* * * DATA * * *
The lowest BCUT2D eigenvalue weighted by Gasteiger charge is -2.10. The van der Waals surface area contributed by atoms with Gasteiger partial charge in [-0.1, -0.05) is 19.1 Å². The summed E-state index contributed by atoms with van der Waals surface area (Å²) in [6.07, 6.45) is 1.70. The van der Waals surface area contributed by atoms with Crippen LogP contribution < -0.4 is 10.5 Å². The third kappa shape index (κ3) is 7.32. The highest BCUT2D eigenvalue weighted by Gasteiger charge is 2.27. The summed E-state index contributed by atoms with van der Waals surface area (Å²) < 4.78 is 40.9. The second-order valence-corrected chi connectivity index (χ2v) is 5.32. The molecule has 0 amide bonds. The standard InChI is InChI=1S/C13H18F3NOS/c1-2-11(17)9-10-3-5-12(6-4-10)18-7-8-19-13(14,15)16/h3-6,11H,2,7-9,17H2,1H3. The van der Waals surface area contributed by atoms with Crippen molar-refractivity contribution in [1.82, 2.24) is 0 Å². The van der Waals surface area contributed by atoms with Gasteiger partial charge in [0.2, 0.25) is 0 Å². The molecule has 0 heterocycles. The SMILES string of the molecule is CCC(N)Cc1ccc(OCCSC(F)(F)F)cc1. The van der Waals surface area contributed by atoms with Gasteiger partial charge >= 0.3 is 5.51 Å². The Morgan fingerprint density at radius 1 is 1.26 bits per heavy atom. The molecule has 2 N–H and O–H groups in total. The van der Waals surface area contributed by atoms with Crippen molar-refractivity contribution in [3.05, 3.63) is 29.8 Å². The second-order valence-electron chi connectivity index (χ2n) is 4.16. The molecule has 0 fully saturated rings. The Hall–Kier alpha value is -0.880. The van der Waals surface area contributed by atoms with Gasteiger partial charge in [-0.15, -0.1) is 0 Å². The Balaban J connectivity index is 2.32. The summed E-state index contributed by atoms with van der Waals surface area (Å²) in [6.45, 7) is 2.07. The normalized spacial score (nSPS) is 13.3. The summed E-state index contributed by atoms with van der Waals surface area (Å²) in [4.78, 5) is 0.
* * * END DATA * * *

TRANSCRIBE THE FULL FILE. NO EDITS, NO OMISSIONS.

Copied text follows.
The lowest BCUT2D eigenvalue weighted by Gasteiger charge is -2.10. The van der Waals surface area contributed by atoms with Gasteiger partial charge in [-0.1, -0.05) is 19.1 Å². The summed E-state index contributed by atoms with van der Waals surface area (Å²) in [6.07, 6.45) is 1.70. The van der Waals surface area contributed by atoms with Crippen LogP contribution < -0.4 is 10.5 Å². The third kappa shape index (κ3) is 7.32. The highest BCUT2D eigenvalue weighted by Gasteiger charge is 2.27. The summed E-state index contributed by atoms with van der Waals surface area (Å²) < 4.78 is 40.9. The second-order valence-corrected chi connectivity index (χ2v) is 5.32. The molecule has 0 amide bonds. The standard InChI is InChI=1S/C13H18F3NOS/c1-2-11(17)9-10-3-5-12(6-4-10)18-7-8-19-13(14,15)16/h3-6,11H,2,7-9,17H2,1H3. The van der Waals surface area contributed by atoms with Crippen molar-refractivity contribution in [1.82, 2.24) is 0 Å². The van der Waals surface area contributed by atoms with Gasteiger partial charge in [0.2, 0.25) is 0 Å². The molecule has 0 heterocycles. The SMILES string of the molecule is CCC(N)Cc1ccc(OCCSC(F)(F)F)cc1. The van der Waals surface area contributed by atoms with Gasteiger partial charge >= 0.3 is 5.51 Å². The Morgan fingerprint density at radius 1 is 1.26 bits per heavy atom. The molecule has 2 N–H and O–H groups in total. The van der Waals surface area contributed by atoms with Crippen molar-refractivity contribution in [3.05, 3.63) is 29.8 Å². The second-order valence-electron chi connectivity index (χ2n) is 4.16. The molecule has 0 fully saturated rings. The Hall–Kier alpha value is -0.880. The van der Waals surface area contributed by atoms with Gasteiger partial charge in [-0.15, -0.1) is 0 Å². The Balaban J connectivity index is 2.32. The summed E-state index contributed by atoms with van der Waals surface area (Å²) in [6.45, 7) is 2.07. The normalized spacial score (nSPS) is 13.3. The summed E-state index contributed by atoms with van der Waals surface area (Å²) in [4.78, 5) is 0.